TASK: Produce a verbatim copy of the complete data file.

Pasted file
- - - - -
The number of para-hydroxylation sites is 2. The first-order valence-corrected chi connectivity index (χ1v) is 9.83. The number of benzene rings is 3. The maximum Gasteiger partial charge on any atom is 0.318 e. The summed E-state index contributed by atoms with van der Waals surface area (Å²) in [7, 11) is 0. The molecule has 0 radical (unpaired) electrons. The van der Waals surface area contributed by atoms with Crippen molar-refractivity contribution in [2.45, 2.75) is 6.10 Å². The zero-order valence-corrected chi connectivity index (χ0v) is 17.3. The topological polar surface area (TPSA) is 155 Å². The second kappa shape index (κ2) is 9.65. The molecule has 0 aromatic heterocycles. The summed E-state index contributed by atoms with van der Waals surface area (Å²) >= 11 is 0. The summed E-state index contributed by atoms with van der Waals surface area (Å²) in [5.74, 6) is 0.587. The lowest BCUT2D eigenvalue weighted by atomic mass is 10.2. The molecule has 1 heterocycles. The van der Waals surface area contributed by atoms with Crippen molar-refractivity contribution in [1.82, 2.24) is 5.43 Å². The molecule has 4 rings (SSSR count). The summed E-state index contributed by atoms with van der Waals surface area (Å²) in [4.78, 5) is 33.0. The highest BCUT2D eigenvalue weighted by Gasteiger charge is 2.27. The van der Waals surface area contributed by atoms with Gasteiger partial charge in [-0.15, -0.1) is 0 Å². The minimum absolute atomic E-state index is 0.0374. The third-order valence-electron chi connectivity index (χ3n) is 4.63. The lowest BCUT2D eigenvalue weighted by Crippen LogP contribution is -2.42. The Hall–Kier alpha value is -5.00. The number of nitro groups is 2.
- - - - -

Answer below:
The number of para-hydroxylation sites is 2. The first-order valence-corrected chi connectivity index (χ1v) is 9.83. The number of benzene rings is 3. The maximum Gasteiger partial charge on any atom is 0.318 e. The summed E-state index contributed by atoms with van der Waals surface area (Å²) in [7, 11) is 0. The molecule has 0 radical (unpaired) electrons. The van der Waals surface area contributed by atoms with Crippen molar-refractivity contribution in [2.45, 2.75) is 6.10 Å². The zero-order valence-corrected chi connectivity index (χ0v) is 17.3. The topological polar surface area (TPSA) is 155 Å². The second kappa shape index (κ2) is 9.65. The molecule has 0 aromatic heterocycles. The summed E-state index contributed by atoms with van der Waals surface area (Å²) >= 11 is 0. The summed E-state index contributed by atoms with van der Waals surface area (Å²) in [5.74, 6) is 0.587. The lowest BCUT2D eigenvalue weighted by atomic mass is 10.2. The molecule has 1 heterocycles. The van der Waals surface area contributed by atoms with Crippen molar-refractivity contribution in [1.82, 2.24) is 5.43 Å². The molecule has 4 rings (SSSR count). The summed E-state index contributed by atoms with van der Waals surface area (Å²) in [4.78, 5) is 33.0. The highest BCUT2D eigenvalue weighted by Gasteiger charge is 2.27. The van der Waals surface area contributed by atoms with Gasteiger partial charge in [-0.15, -0.1) is 0 Å². The minimum absolute atomic E-state index is 0.0374. The third-order valence-electron chi connectivity index (χ3n) is 4.63. The lowest BCUT2D eigenvalue weighted by Crippen LogP contribution is -2.42. The Hall–Kier alpha value is -5.00. The number of nitro groups is 2.